The Federal Reserve said Monday it will support the government's $349 billion small business lending program, which had a rocky start Friday.
The Fed said it will buy loans that banks make to small businesses as part of the program, which is being carried out by banks and the Small Business Administration and was set up under the $2.2 trillion economic relief package.
The loans can be forgiven if they are spent on payroll, to encourage firms to keep paying their employees or rehire workers they may have recently laid off.
By purchasing the loans, the Fed would create an incentive for the banks to engage in more lending. Buying the loans should free up more cash for banks to lend. Otherwise, when banks make a loan, they are typically required to hold some cash in reserve in the case of default.
The Fed's two-sentence announcement said further details will be provided this week.
Joseph Brusuelas, chief economist at RSM, an advisory firm that works with medium-size companies, said the Fed's move is intended to encourage more banks to participate, because many are reluctant to lend to small companies.
"This should help... reverse risk aversion among potential lenders to provide bridge financing for small firms that otherwise would likely not survive the first phase of the crisis," Brusuelas said.
The Independent Community Bankers of America, in a letter Saturday, urged Treasury Secretary Steven Mnuchin to work with the Fed to set up a purchase program for the small business loans. By taking loans off bank balance sheets, they argued it would make it easier for smaller banks to participate.
"This program should not be limited by the balance sheet capacity of participating lenders," Rebecca Romero Rainey, CEO of the ICBA, said in the letter.
It could potentially help some larger banks, as well. Wells Fargo said it did $10 billion in loan applications over the weekend, the maximum the bank was allowed to do. Because of the bank's prior scandals, Wells Fargo is under restraints from the Federal Reserve on how many loans it can hold on its books.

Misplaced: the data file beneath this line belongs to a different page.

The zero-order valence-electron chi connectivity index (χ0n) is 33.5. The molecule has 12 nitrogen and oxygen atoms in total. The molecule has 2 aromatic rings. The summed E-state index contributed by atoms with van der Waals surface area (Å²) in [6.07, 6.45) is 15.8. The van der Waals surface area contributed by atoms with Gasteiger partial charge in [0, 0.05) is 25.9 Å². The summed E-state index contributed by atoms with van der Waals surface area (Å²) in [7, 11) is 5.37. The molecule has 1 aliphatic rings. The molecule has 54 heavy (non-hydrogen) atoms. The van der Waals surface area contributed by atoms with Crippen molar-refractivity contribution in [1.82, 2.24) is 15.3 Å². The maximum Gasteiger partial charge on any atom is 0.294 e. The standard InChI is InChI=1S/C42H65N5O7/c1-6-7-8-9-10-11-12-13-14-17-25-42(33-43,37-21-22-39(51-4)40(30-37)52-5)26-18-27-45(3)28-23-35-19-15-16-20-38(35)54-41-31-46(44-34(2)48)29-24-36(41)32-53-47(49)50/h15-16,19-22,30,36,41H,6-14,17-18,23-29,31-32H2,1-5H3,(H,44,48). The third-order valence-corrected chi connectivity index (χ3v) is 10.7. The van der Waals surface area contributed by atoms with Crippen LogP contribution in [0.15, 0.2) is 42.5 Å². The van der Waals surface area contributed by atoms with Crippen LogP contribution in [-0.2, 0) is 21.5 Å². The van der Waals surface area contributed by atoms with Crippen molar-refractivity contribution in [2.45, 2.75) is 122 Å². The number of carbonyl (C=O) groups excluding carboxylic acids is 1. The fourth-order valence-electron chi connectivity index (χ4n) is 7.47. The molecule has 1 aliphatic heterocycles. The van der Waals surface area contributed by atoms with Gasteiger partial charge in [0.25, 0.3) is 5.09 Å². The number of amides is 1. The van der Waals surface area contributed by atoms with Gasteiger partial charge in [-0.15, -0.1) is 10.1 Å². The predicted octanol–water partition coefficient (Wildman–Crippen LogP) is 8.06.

The Fed is also expected to launch a program that would aid states and cities by buying municipal bonds. The rescue package approved last month directed Mnuchin to support such an effort as part of the $454 billion the legislation provided the Treasury to backstop the Fed's efforts to support the banking system and economy.
In a phone call with the nation's governors Monday, Mnuchin said the Trump administration is working with the Fed to roll out a new "state funding facility" to make it easier for state governments to borrow money, according to audio of the call obtained by The Associated Press.
"We know many of you are going to need to borrow additional funds, and to the extent that you can't tap the markets, we will be setting up a funding facility with the Fed," he said.
Mnuchin also said he expects the stimulus payments to individuals to start being sent out by the end of next week and the aid to states to be distributed by April 24th.
Many smaller banks have complained they have had trouble accessing the lending program, according to the ICBA.
But Mnuchin told the governors the "SBA program (is) up and running. Very successful."
AP writers Ken Sweet in New York City and Alan Suderman in Richmond, Virginia, contributed to this report.